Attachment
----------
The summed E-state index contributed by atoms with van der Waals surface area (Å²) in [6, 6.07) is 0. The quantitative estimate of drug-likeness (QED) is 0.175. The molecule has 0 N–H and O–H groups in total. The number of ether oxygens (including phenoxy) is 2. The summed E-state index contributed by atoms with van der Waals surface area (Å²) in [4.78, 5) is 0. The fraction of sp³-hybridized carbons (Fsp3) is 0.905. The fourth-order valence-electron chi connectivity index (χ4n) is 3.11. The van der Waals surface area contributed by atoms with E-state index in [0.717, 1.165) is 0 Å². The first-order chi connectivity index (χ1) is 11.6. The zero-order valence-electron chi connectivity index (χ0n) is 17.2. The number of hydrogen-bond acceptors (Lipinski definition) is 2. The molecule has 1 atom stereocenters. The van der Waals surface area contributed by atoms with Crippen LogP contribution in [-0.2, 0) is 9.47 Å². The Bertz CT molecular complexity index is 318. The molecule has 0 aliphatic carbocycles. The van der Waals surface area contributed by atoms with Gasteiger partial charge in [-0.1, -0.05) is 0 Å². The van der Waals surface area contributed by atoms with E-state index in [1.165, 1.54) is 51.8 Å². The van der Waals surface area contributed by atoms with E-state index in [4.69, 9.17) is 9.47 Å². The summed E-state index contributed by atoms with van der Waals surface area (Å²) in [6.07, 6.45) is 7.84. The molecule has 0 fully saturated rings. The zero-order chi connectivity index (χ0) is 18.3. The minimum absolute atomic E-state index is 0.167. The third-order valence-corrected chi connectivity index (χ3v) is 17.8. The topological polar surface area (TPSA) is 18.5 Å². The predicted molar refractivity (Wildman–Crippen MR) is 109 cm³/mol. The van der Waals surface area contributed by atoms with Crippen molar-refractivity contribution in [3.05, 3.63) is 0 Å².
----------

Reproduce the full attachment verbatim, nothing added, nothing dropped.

The summed E-state index contributed by atoms with van der Waals surface area (Å²) in [6, 6.07) is 0. The quantitative estimate of drug-likeness (QED) is 0.175. The molecule has 0 N–H and O–H groups in total. The number of ether oxygens (including phenoxy) is 2. The summed E-state index contributed by atoms with van der Waals surface area (Å²) in [4.78, 5) is 0. The fraction of sp³-hybridized carbons (Fsp3) is 0.905. The fourth-order valence-electron chi connectivity index (χ4n) is 3.11. The van der Waals surface area contributed by atoms with E-state index in [0.717, 1.165) is 0 Å². The first-order chi connectivity index (χ1) is 11.6. The zero-order valence-electron chi connectivity index (χ0n) is 17.2. The number of hydrogen-bond acceptors (Lipinski definition) is 2. The molecule has 1 atom stereocenters. The van der Waals surface area contributed by atoms with Crippen LogP contribution in [-0.2, 0) is 9.47 Å². The Bertz CT molecular complexity index is 318. The molecule has 0 aliphatic carbocycles. The van der Waals surface area contributed by atoms with Gasteiger partial charge in [-0.1, -0.05) is 0 Å². The van der Waals surface area contributed by atoms with E-state index in [1.165, 1.54) is 51.8 Å². The van der Waals surface area contributed by atoms with E-state index in [4.69, 9.17) is 9.47 Å². The summed E-state index contributed by atoms with van der Waals surface area (Å²) in [6.07, 6.45) is 7.84. The molecule has 0 fully saturated rings. The zero-order chi connectivity index (χ0) is 18.3. The minimum absolute atomic E-state index is 0.167. The third-order valence-corrected chi connectivity index (χ3v) is 17.8. The topological polar surface area (TPSA) is 18.5 Å². The predicted molar refractivity (Wildman–Crippen MR) is 109 cm³/mol. The van der Waals surface area contributed by atoms with Crippen molar-refractivity contribution in [3.05, 3.63) is 0 Å².